Are we going to discuss this with our German friends and our Belgian friends?

Absolutely. Let me take a very practical point, which concerns cross-border workers and also, more widely, movement in Europe. We’ve got to move gradually towards mutual recognition for antigen tests. So we’re working on a European list of potentially recognized antigen tests. Because, once again, PCR tests are a well established technique, recognized everywhere; antigen tests...

But why not require PCR tests, not antigen tests?

You’re right. That’s what we’re thinking about. If we require tests between European countries, we’ll obviously authorize PCR tests in that case, because, once again, they’re reliable and recognized everywhere. And we’re thinking - but this needs to be harmonized - about a list of antigen tests which could be mutually recognized throughout Europe. This still isn’t the case today. So today I’m taking a very concrete example, between France and Ireland, if you want to require a test before departure: PCR works, because we’ve got the same ones; antigens don’t work today, because Ireland still doesn’t recognize them. There you are.

So we’re trying to be as practical as possible and provide protection, even within - let me be clear - even within the European area. There may already be controls in border areas etc. to check that movement is justified. So we haven’t waited at all these past few days before taking tough measures vis-à-vis our external borders (...)

2. European affairs - Interview given by Mr. Clément Beaune, Minister of State for European Affairs, attached to the Minister for Europe and Foreign Affairs, to Le Talk-Le Figaro (excerpts) (Paris - January 15, 2021)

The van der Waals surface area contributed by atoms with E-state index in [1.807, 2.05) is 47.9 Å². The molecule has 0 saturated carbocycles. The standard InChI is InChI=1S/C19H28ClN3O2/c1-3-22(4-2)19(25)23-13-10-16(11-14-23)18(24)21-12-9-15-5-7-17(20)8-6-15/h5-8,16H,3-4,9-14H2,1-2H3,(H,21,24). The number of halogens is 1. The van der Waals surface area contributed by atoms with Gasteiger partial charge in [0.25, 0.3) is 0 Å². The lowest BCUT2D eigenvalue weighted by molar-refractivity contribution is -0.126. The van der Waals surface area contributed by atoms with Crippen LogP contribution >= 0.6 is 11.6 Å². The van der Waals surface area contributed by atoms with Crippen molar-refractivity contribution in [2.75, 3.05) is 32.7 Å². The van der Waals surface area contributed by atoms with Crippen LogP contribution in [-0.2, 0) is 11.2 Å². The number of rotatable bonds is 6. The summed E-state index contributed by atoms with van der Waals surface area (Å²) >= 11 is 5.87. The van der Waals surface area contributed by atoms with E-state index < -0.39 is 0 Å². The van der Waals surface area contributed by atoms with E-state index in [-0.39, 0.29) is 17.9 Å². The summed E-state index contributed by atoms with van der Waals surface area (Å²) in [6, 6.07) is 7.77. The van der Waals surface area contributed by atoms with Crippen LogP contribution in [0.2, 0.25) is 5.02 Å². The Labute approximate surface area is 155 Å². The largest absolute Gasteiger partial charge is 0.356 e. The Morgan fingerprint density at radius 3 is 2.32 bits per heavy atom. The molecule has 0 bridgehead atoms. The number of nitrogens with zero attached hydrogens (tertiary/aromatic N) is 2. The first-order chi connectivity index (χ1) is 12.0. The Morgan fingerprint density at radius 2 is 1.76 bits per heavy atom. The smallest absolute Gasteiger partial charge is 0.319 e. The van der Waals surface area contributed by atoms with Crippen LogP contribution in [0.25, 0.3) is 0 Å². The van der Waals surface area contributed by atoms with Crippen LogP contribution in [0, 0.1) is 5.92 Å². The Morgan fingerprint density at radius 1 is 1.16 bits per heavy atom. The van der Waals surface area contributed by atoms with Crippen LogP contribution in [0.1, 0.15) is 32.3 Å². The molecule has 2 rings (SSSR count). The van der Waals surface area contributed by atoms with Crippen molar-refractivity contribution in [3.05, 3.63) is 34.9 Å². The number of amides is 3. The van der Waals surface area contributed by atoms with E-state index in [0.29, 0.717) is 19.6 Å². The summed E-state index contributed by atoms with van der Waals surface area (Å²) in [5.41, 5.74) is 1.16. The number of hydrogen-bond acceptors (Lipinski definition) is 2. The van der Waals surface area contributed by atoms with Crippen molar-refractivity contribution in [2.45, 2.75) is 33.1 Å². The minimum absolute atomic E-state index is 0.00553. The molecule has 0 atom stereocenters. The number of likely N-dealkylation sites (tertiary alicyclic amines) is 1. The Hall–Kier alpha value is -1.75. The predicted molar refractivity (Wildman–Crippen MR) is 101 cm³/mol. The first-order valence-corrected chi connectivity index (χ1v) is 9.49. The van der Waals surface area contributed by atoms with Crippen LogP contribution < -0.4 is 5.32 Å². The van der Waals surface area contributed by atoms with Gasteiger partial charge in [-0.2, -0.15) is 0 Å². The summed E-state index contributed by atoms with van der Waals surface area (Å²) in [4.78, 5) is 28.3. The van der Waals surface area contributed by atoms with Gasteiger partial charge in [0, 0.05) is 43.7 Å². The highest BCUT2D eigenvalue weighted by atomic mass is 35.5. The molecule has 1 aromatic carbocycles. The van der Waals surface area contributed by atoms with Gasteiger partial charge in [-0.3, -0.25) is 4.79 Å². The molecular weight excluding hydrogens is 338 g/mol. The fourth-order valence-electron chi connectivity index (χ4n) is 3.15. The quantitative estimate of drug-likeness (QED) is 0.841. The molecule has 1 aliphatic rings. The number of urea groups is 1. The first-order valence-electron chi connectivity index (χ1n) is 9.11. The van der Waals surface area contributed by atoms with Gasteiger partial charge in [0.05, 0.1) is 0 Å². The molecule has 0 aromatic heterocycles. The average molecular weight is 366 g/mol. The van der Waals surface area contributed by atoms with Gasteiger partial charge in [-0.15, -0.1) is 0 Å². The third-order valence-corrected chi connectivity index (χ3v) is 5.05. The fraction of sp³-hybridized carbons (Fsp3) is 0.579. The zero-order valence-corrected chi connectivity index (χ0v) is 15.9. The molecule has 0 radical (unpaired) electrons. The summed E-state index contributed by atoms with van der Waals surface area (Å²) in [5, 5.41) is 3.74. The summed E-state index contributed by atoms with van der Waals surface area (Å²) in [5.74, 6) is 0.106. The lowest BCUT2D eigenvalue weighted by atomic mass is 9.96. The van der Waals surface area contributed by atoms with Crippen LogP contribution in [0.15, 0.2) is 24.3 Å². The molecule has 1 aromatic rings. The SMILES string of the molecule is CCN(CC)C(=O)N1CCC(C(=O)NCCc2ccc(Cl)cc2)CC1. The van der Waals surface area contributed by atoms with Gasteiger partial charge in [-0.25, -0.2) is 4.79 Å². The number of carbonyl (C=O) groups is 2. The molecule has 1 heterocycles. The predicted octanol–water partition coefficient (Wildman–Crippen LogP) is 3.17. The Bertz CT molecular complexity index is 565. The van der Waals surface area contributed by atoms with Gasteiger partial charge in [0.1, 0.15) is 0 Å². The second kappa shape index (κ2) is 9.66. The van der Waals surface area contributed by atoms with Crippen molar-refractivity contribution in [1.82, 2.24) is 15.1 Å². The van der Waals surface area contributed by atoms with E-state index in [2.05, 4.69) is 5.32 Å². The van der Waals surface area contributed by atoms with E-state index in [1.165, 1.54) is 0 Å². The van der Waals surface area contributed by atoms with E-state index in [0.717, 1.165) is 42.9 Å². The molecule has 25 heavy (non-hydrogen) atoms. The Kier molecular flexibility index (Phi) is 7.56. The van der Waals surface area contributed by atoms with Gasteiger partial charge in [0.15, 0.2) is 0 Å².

There’s another issue being talked about a lot less now [than COVID-19], namely Brexit. First of all, a quick question about the many French people who work, who live on the other side of the Channel: is there an exodus, are they coming back to France, because they’re obviously afraid of the future? It’ll be much more complicated for them.

THE MINISTER - Since 24 December and the Christmas agreement reached between the European Union and the United Kingdom, we haven’t noticed any large-scale movement. First of all, there have been health restrictions, tough ones in England, but what we’ve noticed over several years, obviously in certain sectors like finance, but since the British referendum, is that there have indeed been several tens to hundreds of thousands - we’re currently making the assessments, yes - of Britons who have come back to the European Union: to be clear, they’ve sometimes been non-British European nationals who lived there and are coming back faster, sooner than they probably would have. So we’ve observed - I’ll take the example of finance - more than 10,000 jobs in total that have left the City for Europe, including the Paris financial centre; we estimate at 3,000 or 4,000 the number of jobs that have...

So is Brexit beneficial, from this point of view?

I don’t think it’s good for the UK, and it’s not good news for the European Union either. But it’s the European Union which has a kind of opportunity to use this crisis - because it is a crisis and bad news - to strengthen itself. I’ll take the example, more broadly, of the European recovery plan, which is going to revitalize our economies and enables us to invest 750 billion euros, more than 40 billion euros directly injected into France, from 2021 onwards. That’s not negligible.